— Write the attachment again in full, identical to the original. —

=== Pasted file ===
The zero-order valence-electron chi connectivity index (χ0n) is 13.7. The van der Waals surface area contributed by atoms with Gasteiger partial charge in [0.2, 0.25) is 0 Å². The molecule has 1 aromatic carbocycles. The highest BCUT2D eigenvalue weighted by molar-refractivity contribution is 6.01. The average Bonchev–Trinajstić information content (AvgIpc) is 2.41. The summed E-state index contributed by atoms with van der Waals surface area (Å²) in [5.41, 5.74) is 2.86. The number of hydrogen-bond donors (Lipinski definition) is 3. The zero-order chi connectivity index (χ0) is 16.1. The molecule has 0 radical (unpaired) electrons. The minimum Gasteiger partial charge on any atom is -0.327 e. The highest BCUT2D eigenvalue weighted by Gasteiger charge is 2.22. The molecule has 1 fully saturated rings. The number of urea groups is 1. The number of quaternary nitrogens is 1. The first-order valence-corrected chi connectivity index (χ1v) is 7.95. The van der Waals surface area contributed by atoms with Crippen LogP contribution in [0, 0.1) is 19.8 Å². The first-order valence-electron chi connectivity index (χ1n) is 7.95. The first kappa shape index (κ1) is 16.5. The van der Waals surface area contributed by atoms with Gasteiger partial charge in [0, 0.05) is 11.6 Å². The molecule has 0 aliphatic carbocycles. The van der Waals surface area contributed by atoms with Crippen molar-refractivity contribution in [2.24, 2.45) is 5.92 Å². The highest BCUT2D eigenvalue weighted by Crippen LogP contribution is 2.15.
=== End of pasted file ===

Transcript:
The zero-order valence-electron chi connectivity index (χ0n) is 13.7. The van der Waals surface area contributed by atoms with Gasteiger partial charge in [0.2, 0.25) is 0 Å². The molecule has 1 aromatic carbocycles. The highest BCUT2D eigenvalue weighted by molar-refractivity contribution is 6.01. The average Bonchev–Trinajstić information content (AvgIpc) is 2.41. The summed E-state index contributed by atoms with van der Waals surface area (Å²) in [5.41, 5.74) is 2.86. The number of hydrogen-bond donors (Lipinski definition) is 3. The zero-order chi connectivity index (χ0) is 16.1. The molecule has 0 radical (unpaired) electrons. The minimum Gasteiger partial charge on any atom is -0.327 e. The highest BCUT2D eigenvalue weighted by Gasteiger charge is 2.22. The molecule has 1 fully saturated rings. The number of urea groups is 1. The number of quaternary nitrogens is 1. The first-order valence-corrected chi connectivity index (χ1v) is 7.95. The van der Waals surface area contributed by atoms with Crippen LogP contribution in [0, 0.1) is 19.8 Å². The first-order valence-electron chi connectivity index (χ1n) is 7.95. The first kappa shape index (κ1) is 16.5. The van der Waals surface area contributed by atoms with Gasteiger partial charge in [0, 0.05) is 11.6 Å². The molecule has 0 aliphatic carbocycles. The van der Waals surface area contributed by atoms with Crippen molar-refractivity contribution in [2.24, 2.45) is 5.92 Å². The highest BCUT2D eigenvalue weighted by Crippen LogP contribution is 2.15.